Tip  Then you have the issue of where on-screen the new window appears. Some programs and window managers have strong opinions of their own, and the new window appears wherever the program or window manager thinks that it should. With other, less opinionated programs, you make the call: A ghostly window that appears floats near the middle of the screen. You move the ghost around with the mouse and click when the window is where you want it. At that point, the ghost materializes into the regular window. This latter scheme is usually more convenient because the locations the opinionated programs choose for window placement are rarely where you want them. Beware of one thing, though, while the ghost is on-screen: All other windows are frozen. If you leave the ghost on-screen for a long time (while you’re at lunch or overnight), all the others can become rather constipated waiting for the screen to unfreeze so that they can update their windows. If you’re using Motif, your local guru can switch your system between opinionated mode and floating-ghost mode.

Some systems have desktop manager programs (unrelated to window manager programs) that attempt to make handling programs and files easier. Desktop managers have sets of icons you click to start common programs. They enable you to click filenames to edit the file, for example — sort of like the Macintosh Desktop. Opinions vary on how useful these desktop managers are. We haven’t been crazy about them, although trying them for a few minutes is worth your time because some people find them much easier to use than menus and shell commands.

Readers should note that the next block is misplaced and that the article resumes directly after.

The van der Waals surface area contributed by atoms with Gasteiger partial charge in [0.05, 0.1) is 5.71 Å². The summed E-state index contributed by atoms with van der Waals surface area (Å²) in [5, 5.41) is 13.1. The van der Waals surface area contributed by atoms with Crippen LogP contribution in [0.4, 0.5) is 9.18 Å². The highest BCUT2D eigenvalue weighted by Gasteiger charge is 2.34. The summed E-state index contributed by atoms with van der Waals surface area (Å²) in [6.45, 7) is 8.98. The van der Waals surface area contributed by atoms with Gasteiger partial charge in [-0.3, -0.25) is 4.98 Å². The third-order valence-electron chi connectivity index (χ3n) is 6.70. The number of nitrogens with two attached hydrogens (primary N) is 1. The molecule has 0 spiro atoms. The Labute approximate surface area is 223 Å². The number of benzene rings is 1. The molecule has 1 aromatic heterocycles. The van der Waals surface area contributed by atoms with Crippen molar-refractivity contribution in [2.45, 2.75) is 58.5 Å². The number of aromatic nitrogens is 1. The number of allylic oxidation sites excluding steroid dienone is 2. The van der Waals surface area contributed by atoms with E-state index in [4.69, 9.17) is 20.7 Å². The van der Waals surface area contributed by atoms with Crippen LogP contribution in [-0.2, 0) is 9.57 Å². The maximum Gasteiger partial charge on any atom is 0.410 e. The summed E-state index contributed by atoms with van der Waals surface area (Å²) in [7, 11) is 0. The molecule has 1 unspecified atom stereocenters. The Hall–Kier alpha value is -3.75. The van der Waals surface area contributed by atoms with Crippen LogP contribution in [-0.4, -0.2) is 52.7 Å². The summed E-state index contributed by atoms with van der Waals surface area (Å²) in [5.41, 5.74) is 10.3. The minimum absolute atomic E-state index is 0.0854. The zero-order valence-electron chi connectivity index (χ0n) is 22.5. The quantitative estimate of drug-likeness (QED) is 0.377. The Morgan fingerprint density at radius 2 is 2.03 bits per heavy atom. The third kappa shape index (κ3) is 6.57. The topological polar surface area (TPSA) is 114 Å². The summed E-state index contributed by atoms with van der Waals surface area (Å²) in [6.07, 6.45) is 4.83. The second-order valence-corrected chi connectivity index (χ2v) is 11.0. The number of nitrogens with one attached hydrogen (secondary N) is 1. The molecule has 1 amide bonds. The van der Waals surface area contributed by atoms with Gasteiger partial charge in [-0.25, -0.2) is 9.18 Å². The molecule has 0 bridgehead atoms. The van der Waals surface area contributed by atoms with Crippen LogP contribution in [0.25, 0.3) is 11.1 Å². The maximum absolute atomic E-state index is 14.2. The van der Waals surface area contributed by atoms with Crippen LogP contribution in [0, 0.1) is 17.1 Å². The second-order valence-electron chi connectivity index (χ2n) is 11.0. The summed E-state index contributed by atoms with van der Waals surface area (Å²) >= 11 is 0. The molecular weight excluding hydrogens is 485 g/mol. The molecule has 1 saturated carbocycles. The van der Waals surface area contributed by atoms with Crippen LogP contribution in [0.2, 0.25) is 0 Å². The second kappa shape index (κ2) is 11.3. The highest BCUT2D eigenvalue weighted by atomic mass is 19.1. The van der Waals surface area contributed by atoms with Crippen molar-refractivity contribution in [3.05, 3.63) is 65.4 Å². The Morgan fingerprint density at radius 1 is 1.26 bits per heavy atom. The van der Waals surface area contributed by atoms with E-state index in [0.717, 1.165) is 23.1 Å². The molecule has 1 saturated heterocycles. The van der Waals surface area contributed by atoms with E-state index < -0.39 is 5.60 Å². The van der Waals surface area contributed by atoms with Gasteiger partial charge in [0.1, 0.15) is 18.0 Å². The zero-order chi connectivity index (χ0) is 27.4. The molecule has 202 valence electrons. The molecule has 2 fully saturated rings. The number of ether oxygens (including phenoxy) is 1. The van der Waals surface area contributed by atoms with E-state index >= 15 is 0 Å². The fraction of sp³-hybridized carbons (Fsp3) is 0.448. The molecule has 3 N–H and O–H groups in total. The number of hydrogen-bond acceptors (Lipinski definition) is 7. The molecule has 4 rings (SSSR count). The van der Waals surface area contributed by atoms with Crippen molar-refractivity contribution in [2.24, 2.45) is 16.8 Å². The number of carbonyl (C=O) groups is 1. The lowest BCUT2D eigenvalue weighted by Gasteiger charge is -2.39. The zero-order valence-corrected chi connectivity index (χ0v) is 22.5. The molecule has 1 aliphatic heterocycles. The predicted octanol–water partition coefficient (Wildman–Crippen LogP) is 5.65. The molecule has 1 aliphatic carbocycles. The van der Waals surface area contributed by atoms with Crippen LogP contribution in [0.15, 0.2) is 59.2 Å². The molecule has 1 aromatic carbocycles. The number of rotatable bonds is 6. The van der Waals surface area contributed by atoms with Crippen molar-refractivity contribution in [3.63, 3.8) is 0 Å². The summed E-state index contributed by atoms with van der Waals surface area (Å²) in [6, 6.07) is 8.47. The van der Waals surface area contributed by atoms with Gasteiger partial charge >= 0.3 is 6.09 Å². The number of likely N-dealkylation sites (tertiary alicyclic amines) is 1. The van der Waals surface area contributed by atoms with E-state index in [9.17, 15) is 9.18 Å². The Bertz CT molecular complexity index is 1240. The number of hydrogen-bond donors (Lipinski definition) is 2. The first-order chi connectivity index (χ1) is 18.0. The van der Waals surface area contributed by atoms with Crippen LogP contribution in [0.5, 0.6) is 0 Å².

Icon do this with a picture

GUIs are crazy about pictures (they’re graphical, after all), especially cute, little ones. The cutest, littlest ones you run into are called icons. An icon is a little picture in a little box on-screen that represents a window. When you tell X Windows to “iconify” a window, the window disappears and an icon remains. When you double-click (or single-click if you’re not using Motif) the icon, the window comes back just as it was before. Being able to reduce windows to icons enables you to shove programs out of the way and not lose what you are doing — one of the best things about window systems. Figure shows a pair of icons, one for an e-mail program and one for a terminal program. If new mail arrives, the little flag on the mail icon flips up, which is almost useful enough to make up for its X-treme cuteness.

Figure: Icons are windows in a miniature disguise.

Window wrangling а la Motif

Motif (or, more particularly, the Motif window manager) draws a border around every window on your screen, as shown in Figure. The border gives you considerable control over the window, enabling you to move it, hide it, change its size, and perform other tasks.

Click To expand
Figure: A typical Motif window.

 Warning  The borders of some windows are missing some or all of the buttons we discuss in this section. That’s because not all windows allow all functions. If the button’s not there, you can’t do what it would have done anyway.